Arment points out many of the ways that USB-C is broken.
How some support USB protocols when it comes to speed, and others Thunderbolt (the USB-C ports on one side of the 13-inch MacBook Pro with Touch Bar are different to the ones on the other side).
How some cables support Thunderbolt, and others do not.
Port shortages on newer devices (especially when one is tied up with charging).
Lack of USB-C hubs that add more ports.
Differing power standards, such as Qualcomm's Quick Charge and USB-C Power Delivery (PD) standards.
How a lot of cables don't support Power Delivery, and even some that do don't support the wattages needed to charge laptops.
He lists many more, and I encourage you to read the piece because he really highlights how dire the USB-C standard is.
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And, as Arment points out, it's not really going to get any better.
Before today's USB-C can become ubiquitous and homogeneous, the next protocol or port will come out. We'll have new, faster USB 4.0 and Thunderbolt 4 standards over the same-looking USB-C ports. We'll want to move to an even thinner USB-D port. The press will call it "the future" and Apple will celebrate its new laptops that only have a USB-D port -- two, if we're lucky.
And we'll have to start over again, buying all new cables, dongles, hubs, chargers, batteries, and displays to adapt it to what we really need.
Maybe next time, we'll get it right. But probably not.
The problem with USB-C is that the industry wanted it to do too much too quickly. While a port that can be used for data and charging is a good idea on, say, a smartphone or tablet, on a high-end laptop is brings with it a set of challenges, and creates endless port and cable confusion.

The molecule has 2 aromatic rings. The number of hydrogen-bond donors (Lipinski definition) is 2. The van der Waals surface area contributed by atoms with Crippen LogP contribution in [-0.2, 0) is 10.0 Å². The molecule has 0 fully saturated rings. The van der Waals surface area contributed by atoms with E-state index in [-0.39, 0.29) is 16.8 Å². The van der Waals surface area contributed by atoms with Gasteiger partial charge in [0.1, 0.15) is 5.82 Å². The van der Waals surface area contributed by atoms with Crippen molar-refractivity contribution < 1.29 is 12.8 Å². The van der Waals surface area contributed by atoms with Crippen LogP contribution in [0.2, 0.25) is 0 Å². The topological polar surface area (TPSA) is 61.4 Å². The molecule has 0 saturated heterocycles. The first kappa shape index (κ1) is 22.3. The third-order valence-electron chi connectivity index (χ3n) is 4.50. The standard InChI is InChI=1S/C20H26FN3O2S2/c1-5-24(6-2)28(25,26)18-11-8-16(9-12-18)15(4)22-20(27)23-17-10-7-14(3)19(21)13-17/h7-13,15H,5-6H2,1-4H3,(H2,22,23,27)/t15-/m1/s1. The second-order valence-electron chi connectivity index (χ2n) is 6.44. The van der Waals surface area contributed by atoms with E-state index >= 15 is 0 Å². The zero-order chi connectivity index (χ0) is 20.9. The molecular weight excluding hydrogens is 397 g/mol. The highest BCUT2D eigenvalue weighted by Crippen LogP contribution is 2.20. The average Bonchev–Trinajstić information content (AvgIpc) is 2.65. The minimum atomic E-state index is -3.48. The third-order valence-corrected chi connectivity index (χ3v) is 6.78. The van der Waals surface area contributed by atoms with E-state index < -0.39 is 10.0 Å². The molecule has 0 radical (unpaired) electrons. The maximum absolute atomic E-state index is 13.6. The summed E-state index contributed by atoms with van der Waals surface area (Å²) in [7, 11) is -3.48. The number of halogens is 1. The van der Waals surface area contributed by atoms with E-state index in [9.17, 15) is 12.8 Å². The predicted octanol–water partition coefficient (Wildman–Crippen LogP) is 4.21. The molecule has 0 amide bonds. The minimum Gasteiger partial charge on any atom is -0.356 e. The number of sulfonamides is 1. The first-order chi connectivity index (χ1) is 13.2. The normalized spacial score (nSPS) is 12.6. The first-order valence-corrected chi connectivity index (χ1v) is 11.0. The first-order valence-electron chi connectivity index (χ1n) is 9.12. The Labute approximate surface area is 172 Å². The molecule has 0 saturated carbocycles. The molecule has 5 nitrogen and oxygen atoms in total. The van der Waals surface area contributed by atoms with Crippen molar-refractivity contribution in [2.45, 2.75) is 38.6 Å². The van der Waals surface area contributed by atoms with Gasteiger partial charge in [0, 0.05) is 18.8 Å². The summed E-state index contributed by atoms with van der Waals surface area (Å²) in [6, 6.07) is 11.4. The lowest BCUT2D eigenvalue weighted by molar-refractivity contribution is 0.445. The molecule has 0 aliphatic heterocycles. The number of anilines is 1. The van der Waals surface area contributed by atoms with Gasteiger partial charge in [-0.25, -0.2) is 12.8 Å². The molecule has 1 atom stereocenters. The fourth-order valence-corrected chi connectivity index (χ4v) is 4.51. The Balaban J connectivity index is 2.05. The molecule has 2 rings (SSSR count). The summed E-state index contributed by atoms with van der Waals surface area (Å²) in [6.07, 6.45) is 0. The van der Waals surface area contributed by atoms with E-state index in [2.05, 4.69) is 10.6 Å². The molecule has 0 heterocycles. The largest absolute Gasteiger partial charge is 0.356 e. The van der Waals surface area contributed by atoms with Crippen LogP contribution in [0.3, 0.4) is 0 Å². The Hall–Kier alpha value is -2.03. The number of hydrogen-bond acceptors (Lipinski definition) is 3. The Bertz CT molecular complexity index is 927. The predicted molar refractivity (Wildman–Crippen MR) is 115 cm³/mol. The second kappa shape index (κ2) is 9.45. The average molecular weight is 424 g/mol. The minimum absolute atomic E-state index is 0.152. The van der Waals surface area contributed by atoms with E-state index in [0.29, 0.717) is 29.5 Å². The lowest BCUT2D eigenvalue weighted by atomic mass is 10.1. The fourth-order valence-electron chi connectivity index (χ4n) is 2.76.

Equally, smashing together USB-C and Thunderbolt made sense on paper, but in the real world it ended up being confusing.
We wanted this single port to do too much.
You could argue that the regular old USB-A port did the same thing -- different standards and cables and device support but visually the same port, but the transitions from USB to USB 2.0, USB 3.0, USB 3.1 and USB 3.2 were not only slower, but also less jarring.
Like Arment, I don't expect things to get better, just for things to change. The goal seems to be to transition from many cables through using a single cable, to going wireless. And in many ways modern smartphones have gone a long way to achieving this (if it weren't for high-speed charging on the iPhone 8, I'd probably go wireless all the time). And the iPhone 8 is a good example of just some of the problems with USB-C. The iPhone 8 supports fast charge using the Power Delivery standard, which is great, but the only USB-C to Lightning cable I've found that will work with the handset is Apple's own $25 cable.
But when it comes to tablets and laptops, that totally wireless future is a long way off, and we're going to have to suffer through many more iterations of mess before adopting a wireless standard that will no doubt be just as messy.
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